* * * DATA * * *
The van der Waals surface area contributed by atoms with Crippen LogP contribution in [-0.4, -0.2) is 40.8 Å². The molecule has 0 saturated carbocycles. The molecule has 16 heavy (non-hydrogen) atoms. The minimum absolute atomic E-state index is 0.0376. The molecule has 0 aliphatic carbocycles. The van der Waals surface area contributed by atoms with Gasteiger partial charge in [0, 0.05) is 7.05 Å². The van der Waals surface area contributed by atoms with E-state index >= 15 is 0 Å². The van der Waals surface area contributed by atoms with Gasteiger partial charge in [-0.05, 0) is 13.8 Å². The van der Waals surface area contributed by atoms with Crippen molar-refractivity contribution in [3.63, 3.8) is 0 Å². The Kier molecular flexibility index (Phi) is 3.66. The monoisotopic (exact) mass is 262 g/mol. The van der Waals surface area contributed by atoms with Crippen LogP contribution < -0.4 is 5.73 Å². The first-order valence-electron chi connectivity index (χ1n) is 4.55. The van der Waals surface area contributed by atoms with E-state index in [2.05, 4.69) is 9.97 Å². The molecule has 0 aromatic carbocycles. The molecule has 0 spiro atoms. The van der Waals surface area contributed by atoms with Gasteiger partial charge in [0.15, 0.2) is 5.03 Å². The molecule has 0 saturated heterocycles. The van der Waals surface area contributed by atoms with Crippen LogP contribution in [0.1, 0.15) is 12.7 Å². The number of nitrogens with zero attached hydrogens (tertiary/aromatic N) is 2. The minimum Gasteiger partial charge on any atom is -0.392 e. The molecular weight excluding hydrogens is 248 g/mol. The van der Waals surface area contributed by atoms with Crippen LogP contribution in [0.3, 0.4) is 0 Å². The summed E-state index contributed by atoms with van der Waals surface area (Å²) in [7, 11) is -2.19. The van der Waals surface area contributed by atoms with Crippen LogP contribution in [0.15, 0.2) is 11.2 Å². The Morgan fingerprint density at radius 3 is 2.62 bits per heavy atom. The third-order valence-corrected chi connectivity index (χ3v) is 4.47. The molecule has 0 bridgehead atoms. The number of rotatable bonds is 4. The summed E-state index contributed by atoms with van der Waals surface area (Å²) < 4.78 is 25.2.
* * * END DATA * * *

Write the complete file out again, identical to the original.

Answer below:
The van der Waals surface area contributed by atoms with Crippen LogP contribution in [-0.4, -0.2) is 40.8 Å². The molecule has 0 saturated carbocycles. The molecule has 16 heavy (non-hydrogen) atoms. The minimum absolute atomic E-state index is 0.0376. The molecule has 0 aliphatic carbocycles. The van der Waals surface area contributed by atoms with Gasteiger partial charge in [0, 0.05) is 7.05 Å². The van der Waals surface area contributed by atoms with E-state index >= 15 is 0 Å². The van der Waals surface area contributed by atoms with Gasteiger partial charge in [-0.05, 0) is 13.8 Å². The van der Waals surface area contributed by atoms with Crippen molar-refractivity contribution in [3.63, 3.8) is 0 Å². The Kier molecular flexibility index (Phi) is 3.66. The monoisotopic (exact) mass is 262 g/mol. The van der Waals surface area contributed by atoms with Crippen LogP contribution < -0.4 is 5.73 Å². The first-order valence-electron chi connectivity index (χ1n) is 4.55. The van der Waals surface area contributed by atoms with E-state index in [2.05, 4.69) is 9.97 Å². The molecule has 0 aromatic carbocycles. The molecule has 0 spiro atoms. The van der Waals surface area contributed by atoms with Gasteiger partial charge in [0.15, 0.2) is 5.03 Å². The molecule has 0 saturated heterocycles. The van der Waals surface area contributed by atoms with Crippen LogP contribution in [0.1, 0.15) is 12.7 Å². The number of nitrogens with zero attached hydrogens (tertiary/aromatic N) is 2. The minimum Gasteiger partial charge on any atom is -0.392 e. The molecular weight excluding hydrogens is 248 g/mol. The van der Waals surface area contributed by atoms with Crippen LogP contribution in [0.3, 0.4) is 0 Å². The summed E-state index contributed by atoms with van der Waals surface area (Å²) in [7, 11) is -2.19. The van der Waals surface area contributed by atoms with Crippen LogP contribution in [0.15, 0.2) is 11.2 Å². The Morgan fingerprint density at radius 3 is 2.62 bits per heavy atom. The third-order valence-corrected chi connectivity index (χ3v) is 4.47. The molecule has 0 bridgehead atoms. The number of rotatable bonds is 4. The summed E-state index contributed by atoms with van der Waals surface area (Å²) < 4.78 is 25.2.